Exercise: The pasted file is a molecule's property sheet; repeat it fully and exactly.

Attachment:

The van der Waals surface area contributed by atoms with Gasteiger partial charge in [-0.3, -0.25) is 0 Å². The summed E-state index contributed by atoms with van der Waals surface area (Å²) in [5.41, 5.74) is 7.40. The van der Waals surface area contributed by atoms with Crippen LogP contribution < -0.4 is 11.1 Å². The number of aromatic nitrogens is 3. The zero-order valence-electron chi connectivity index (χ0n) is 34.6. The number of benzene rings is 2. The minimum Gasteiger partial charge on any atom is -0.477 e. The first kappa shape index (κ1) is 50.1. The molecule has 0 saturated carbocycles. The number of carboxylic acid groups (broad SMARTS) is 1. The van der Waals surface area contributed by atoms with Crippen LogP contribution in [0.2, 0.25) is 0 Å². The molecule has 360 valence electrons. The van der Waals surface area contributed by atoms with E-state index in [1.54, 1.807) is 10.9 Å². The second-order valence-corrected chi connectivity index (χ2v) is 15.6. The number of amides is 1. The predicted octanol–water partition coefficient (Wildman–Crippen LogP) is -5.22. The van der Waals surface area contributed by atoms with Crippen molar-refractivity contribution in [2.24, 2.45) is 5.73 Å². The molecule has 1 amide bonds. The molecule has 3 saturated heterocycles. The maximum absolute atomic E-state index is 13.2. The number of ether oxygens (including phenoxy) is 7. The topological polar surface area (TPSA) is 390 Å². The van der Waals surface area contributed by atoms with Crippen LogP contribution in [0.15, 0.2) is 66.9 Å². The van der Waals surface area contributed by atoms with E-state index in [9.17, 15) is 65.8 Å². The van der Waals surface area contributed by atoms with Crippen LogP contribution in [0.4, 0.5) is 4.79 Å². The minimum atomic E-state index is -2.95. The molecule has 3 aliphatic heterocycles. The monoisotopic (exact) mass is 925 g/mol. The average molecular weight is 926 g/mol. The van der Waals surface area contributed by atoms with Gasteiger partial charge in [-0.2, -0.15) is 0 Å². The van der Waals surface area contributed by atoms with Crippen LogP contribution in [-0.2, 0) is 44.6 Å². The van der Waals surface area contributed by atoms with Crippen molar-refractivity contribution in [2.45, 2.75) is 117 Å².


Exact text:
The van der Waals surface area contributed by atoms with Gasteiger partial charge in [-0.3, -0.25) is 0 Å². The summed E-state index contributed by atoms with van der Waals surface area (Å²) in [5.41, 5.74) is 7.40. The van der Waals surface area contributed by atoms with Crippen LogP contribution < -0.4 is 11.1 Å². The number of aromatic nitrogens is 3. The zero-order valence-electron chi connectivity index (χ0n) is 34.6. The number of benzene rings is 2. The minimum Gasteiger partial charge on any atom is -0.477 e. The first kappa shape index (κ1) is 50.1. The molecule has 0 saturated carbocycles. The number of carboxylic acid groups (broad SMARTS) is 1. The van der Waals surface area contributed by atoms with Crippen LogP contribution in [0.2, 0.25) is 0 Å². The molecule has 360 valence electrons. The van der Waals surface area contributed by atoms with E-state index in [1.54, 1.807) is 10.9 Å². The second-order valence-corrected chi connectivity index (χ2v) is 15.6. The number of amides is 1. The predicted octanol–water partition coefficient (Wildman–Crippen LogP) is -5.22. The van der Waals surface area contributed by atoms with Crippen molar-refractivity contribution in [2.24, 2.45) is 5.73 Å². The molecule has 1 amide bonds. The molecule has 3 saturated heterocycles. The maximum absolute atomic E-state index is 13.2. The number of ether oxygens (including phenoxy) is 7. The topological polar surface area (TPSA) is 390 Å². The van der Waals surface area contributed by atoms with Crippen LogP contribution in [0.15, 0.2) is 66.9 Å². The van der Waals surface area contributed by atoms with E-state index in [9.17, 15) is 65.8 Å². The van der Waals surface area contributed by atoms with Crippen LogP contribution in [0.4, 0.5) is 4.79 Å². The minimum atomic E-state index is -2.95. The molecule has 3 aliphatic heterocycles. The monoisotopic (exact) mass is 925 g/mol. The average molecular weight is 926 g/mol. The van der Waals surface area contributed by atoms with Gasteiger partial charge in [-0.2, -0.15) is 0 Å². The van der Waals surface area contributed by atoms with Crippen LogP contribution in [-0.2, 0) is 44.6 Å². The van der Waals surface area contributed by atoms with Crippen molar-refractivity contribution in [2.45, 2.75) is 117 Å².